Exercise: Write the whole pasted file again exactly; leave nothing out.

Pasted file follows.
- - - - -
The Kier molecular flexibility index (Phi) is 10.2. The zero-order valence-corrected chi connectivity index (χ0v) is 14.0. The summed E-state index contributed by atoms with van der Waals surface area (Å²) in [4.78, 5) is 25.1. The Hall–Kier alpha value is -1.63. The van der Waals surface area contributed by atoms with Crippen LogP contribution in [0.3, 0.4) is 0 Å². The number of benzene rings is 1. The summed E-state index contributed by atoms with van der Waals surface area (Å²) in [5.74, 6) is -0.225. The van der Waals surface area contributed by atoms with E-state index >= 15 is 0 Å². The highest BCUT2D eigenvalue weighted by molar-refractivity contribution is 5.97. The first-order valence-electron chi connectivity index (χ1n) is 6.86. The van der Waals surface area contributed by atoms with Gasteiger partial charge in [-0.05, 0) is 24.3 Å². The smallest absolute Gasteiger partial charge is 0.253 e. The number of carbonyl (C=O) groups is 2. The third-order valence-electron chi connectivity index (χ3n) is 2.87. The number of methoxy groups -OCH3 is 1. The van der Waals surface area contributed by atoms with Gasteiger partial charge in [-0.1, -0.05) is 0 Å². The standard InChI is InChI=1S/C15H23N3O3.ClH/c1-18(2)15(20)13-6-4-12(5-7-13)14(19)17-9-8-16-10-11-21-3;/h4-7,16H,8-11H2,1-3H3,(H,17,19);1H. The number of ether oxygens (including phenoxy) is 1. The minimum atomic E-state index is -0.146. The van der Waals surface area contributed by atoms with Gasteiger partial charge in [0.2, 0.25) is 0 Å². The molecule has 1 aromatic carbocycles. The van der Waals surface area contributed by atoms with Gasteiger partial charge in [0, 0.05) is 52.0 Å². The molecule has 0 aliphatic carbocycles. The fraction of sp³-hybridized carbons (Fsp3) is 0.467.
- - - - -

The Kier molecular flexibility index (Phi) is 10.2. The zero-order valence-corrected chi connectivity index (χ0v) is 14.0. The summed E-state index contributed by atoms with van der Waals surface area (Å²) in [4.78, 5) is 25.1. The Hall–Kier alpha value is -1.63. The van der Waals surface area contributed by atoms with Crippen LogP contribution in [0.3, 0.4) is 0 Å². The number of benzene rings is 1. The summed E-state index contributed by atoms with van der Waals surface area (Å²) in [5.74, 6) is -0.225. The van der Waals surface area contributed by atoms with E-state index >= 15 is 0 Å². The highest BCUT2D eigenvalue weighted by molar-refractivity contribution is 5.97. The first-order valence-electron chi connectivity index (χ1n) is 6.86. The van der Waals surface area contributed by atoms with Gasteiger partial charge in [-0.05, 0) is 24.3 Å². The smallest absolute Gasteiger partial charge is 0.253 e. The number of carbonyl (C=O) groups is 2. The third-order valence-electron chi connectivity index (χ3n) is 2.87. The number of methoxy groups -OCH3 is 1. The van der Waals surface area contributed by atoms with Gasteiger partial charge in [-0.1, -0.05) is 0 Å². The standard InChI is InChI=1S/C15H23N3O3.ClH/c1-18(2)15(20)13-6-4-12(5-7-13)14(19)17-9-8-16-10-11-21-3;/h4-7,16H,8-11H2,1-3H3,(H,17,19);1H. The number of ether oxygens (including phenoxy) is 1. The minimum atomic E-state index is -0.146. The van der Waals surface area contributed by atoms with Gasteiger partial charge in [0.2, 0.25) is 0 Å². The molecule has 1 aromatic carbocycles. The van der Waals surface area contributed by atoms with Gasteiger partial charge in [0, 0.05) is 52.0 Å². The molecule has 0 aliphatic carbocycles. The fraction of sp³-hybridized carbons (Fsp3) is 0.467.